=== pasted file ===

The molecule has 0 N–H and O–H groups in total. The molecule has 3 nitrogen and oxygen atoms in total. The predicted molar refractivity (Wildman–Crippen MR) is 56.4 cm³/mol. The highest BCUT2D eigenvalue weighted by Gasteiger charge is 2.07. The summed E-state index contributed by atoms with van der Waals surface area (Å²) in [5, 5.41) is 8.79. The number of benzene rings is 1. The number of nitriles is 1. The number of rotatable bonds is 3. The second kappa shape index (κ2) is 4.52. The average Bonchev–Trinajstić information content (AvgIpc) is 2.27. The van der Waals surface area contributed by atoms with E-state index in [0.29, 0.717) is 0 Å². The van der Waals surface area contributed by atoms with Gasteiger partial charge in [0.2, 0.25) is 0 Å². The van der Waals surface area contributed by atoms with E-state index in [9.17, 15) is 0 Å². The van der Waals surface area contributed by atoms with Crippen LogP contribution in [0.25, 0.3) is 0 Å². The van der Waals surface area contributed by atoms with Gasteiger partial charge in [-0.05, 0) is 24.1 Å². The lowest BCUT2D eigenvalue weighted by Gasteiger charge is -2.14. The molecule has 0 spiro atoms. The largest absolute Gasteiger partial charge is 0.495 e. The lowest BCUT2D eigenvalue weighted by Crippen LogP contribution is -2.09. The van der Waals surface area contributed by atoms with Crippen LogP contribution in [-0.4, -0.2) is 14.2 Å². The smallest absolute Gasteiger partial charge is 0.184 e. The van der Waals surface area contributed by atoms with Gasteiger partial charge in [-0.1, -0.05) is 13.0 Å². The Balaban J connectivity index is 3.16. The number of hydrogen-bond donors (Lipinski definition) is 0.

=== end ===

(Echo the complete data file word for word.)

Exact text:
The molecule has 0 N–H and O–H groups in total. The molecule has 3 nitrogen and oxygen atoms in total. The predicted molar refractivity (Wildman–Crippen MR) is 56.4 cm³/mol. The highest BCUT2D eigenvalue weighted by Gasteiger charge is 2.07. The summed E-state index contributed by atoms with van der Waals surface area (Å²) in [5, 5.41) is 8.79. The number of benzene rings is 1. The number of nitriles is 1. The number of rotatable bonds is 3. The second kappa shape index (κ2) is 4.52. The average Bonchev–Trinajstić information content (AvgIpc) is 2.27. The van der Waals surface area contributed by atoms with E-state index in [0.29, 0.717) is 0 Å². The van der Waals surface area contributed by atoms with Gasteiger partial charge in [0.2, 0.25) is 0 Å². The van der Waals surface area contributed by atoms with E-state index in [9.17, 15) is 0 Å². The van der Waals surface area contributed by atoms with Crippen LogP contribution in [0.25, 0.3) is 0 Å². The van der Waals surface area contributed by atoms with Gasteiger partial charge in [-0.05, 0) is 24.1 Å². The lowest BCUT2D eigenvalue weighted by Gasteiger charge is -2.14. The molecule has 0 spiro atoms. The largest absolute Gasteiger partial charge is 0.495 e. The lowest BCUT2D eigenvalue weighted by Crippen LogP contribution is -2.09. The van der Waals surface area contributed by atoms with Crippen LogP contribution in [-0.4, -0.2) is 14.2 Å². The smallest absolute Gasteiger partial charge is 0.184 e. The van der Waals surface area contributed by atoms with Gasteiger partial charge in [-0.1, -0.05) is 13.0 Å². The Balaban J connectivity index is 3.16. The number of hydrogen-bond donors (Lipinski definition) is 0.